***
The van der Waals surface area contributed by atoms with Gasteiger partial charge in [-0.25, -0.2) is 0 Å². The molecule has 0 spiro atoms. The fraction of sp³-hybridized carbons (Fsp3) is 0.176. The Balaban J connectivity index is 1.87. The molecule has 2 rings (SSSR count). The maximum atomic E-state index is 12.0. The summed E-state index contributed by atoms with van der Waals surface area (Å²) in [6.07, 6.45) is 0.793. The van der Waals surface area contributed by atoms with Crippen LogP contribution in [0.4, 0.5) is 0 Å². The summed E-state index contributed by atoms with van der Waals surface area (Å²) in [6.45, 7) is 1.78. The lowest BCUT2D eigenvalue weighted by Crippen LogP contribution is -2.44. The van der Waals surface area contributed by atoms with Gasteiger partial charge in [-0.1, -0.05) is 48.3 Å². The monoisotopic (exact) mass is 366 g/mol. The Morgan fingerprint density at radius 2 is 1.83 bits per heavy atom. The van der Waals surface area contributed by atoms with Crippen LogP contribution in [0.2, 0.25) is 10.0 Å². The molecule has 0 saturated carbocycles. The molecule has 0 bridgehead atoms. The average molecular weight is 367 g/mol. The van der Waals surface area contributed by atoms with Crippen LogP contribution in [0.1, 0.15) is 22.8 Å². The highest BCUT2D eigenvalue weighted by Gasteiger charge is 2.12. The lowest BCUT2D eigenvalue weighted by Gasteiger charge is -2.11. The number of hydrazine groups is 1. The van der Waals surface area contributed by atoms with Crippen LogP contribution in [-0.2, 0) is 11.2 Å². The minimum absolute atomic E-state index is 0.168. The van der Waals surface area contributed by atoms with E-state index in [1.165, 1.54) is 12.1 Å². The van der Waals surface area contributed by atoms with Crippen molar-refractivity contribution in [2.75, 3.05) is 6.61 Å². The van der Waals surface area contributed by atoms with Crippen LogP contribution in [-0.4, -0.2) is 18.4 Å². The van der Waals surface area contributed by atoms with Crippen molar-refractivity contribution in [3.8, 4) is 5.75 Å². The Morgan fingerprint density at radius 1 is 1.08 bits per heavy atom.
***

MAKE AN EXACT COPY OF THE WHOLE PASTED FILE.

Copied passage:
The van der Waals surface area contributed by atoms with Gasteiger partial charge in [-0.25, -0.2) is 0 Å². The molecule has 0 spiro atoms. The fraction of sp³-hybridized carbons (Fsp3) is 0.176. The Balaban J connectivity index is 1.87. The molecule has 2 rings (SSSR count). The maximum atomic E-state index is 12.0. The summed E-state index contributed by atoms with van der Waals surface area (Å²) in [6.07, 6.45) is 0.793. The van der Waals surface area contributed by atoms with Crippen LogP contribution in [0.4, 0.5) is 0 Å². The summed E-state index contributed by atoms with van der Waals surface area (Å²) in [6.45, 7) is 1.78. The lowest BCUT2D eigenvalue weighted by Crippen LogP contribution is -2.44. The van der Waals surface area contributed by atoms with Gasteiger partial charge in [-0.1, -0.05) is 48.3 Å². The monoisotopic (exact) mass is 366 g/mol. The Morgan fingerprint density at radius 2 is 1.83 bits per heavy atom. The van der Waals surface area contributed by atoms with Crippen LogP contribution in [0.2, 0.25) is 10.0 Å². The molecule has 0 saturated carbocycles. The molecule has 0 bridgehead atoms. The average molecular weight is 367 g/mol. The van der Waals surface area contributed by atoms with Crippen LogP contribution in [0.1, 0.15) is 22.8 Å². The highest BCUT2D eigenvalue weighted by Gasteiger charge is 2.12. The lowest BCUT2D eigenvalue weighted by Gasteiger charge is -2.11. The number of hydrazine groups is 1. The van der Waals surface area contributed by atoms with Crippen LogP contribution in [-0.2, 0) is 11.2 Å². The minimum absolute atomic E-state index is 0.168. The van der Waals surface area contributed by atoms with E-state index in [1.165, 1.54) is 12.1 Å². The van der Waals surface area contributed by atoms with Crippen molar-refractivity contribution in [2.75, 3.05) is 6.61 Å². The van der Waals surface area contributed by atoms with Crippen LogP contribution in [-0.4, -0.2) is 18.4 Å². The van der Waals surface area contributed by atoms with Crippen molar-refractivity contribution in [3.8, 4) is 5.75 Å². The Morgan fingerprint density at radius 1 is 1.08 bits per heavy atom.